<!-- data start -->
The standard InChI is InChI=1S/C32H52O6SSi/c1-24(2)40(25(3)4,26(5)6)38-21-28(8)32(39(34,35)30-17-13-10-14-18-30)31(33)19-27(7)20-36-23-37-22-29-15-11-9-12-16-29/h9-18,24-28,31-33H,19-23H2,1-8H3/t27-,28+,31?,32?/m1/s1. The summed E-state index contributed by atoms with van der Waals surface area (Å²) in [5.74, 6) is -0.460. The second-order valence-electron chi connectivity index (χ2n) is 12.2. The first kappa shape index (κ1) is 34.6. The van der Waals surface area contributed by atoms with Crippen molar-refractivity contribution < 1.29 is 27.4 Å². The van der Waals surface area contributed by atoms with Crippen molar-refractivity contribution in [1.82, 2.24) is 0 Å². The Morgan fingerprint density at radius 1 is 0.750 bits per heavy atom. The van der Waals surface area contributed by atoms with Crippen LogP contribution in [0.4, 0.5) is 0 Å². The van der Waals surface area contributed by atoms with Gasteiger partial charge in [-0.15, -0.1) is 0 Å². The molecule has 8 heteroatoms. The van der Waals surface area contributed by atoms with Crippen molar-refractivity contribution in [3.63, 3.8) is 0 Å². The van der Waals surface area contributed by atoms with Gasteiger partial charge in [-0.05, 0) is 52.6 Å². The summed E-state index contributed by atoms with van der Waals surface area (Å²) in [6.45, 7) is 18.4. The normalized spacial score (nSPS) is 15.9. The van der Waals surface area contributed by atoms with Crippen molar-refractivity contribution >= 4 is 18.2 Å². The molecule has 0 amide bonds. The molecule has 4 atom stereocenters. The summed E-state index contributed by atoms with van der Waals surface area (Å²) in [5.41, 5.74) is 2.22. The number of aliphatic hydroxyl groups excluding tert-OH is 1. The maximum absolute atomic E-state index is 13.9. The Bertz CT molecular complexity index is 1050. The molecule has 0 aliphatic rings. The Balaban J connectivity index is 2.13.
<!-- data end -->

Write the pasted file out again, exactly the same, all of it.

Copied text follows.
The standard InChI is InChI=1S/C32H52O6SSi/c1-24(2)40(25(3)4,26(5)6)38-21-28(8)32(39(34,35)30-17-13-10-14-18-30)31(33)19-27(7)20-36-23-37-22-29-15-11-9-12-16-29/h9-18,24-28,31-33H,19-23H2,1-8H3/t27-,28+,31?,32?/m1/s1. The summed E-state index contributed by atoms with van der Waals surface area (Å²) in [5.74, 6) is -0.460. The second-order valence-electron chi connectivity index (χ2n) is 12.2. The first kappa shape index (κ1) is 34.6. The van der Waals surface area contributed by atoms with Crippen molar-refractivity contribution < 1.29 is 27.4 Å². The van der Waals surface area contributed by atoms with Crippen molar-refractivity contribution in [1.82, 2.24) is 0 Å². The Morgan fingerprint density at radius 1 is 0.750 bits per heavy atom. The van der Waals surface area contributed by atoms with Crippen LogP contribution in [0.4, 0.5) is 0 Å². The van der Waals surface area contributed by atoms with Gasteiger partial charge in [-0.15, -0.1) is 0 Å². The molecule has 8 heteroatoms. The van der Waals surface area contributed by atoms with Crippen molar-refractivity contribution in [3.63, 3.8) is 0 Å². The van der Waals surface area contributed by atoms with Gasteiger partial charge in [-0.05, 0) is 52.6 Å². The summed E-state index contributed by atoms with van der Waals surface area (Å²) in [6.45, 7) is 18.4. The normalized spacial score (nSPS) is 15.9. The van der Waals surface area contributed by atoms with Crippen molar-refractivity contribution >= 4 is 18.2 Å². The molecule has 0 amide bonds. The molecule has 4 atom stereocenters. The summed E-state index contributed by atoms with van der Waals surface area (Å²) in [5.41, 5.74) is 2.22. The number of aliphatic hydroxyl groups excluding tert-OH is 1. The maximum absolute atomic E-state index is 13.9. The Bertz CT molecular complexity index is 1050. The molecule has 0 aliphatic rings. The Balaban J connectivity index is 2.13.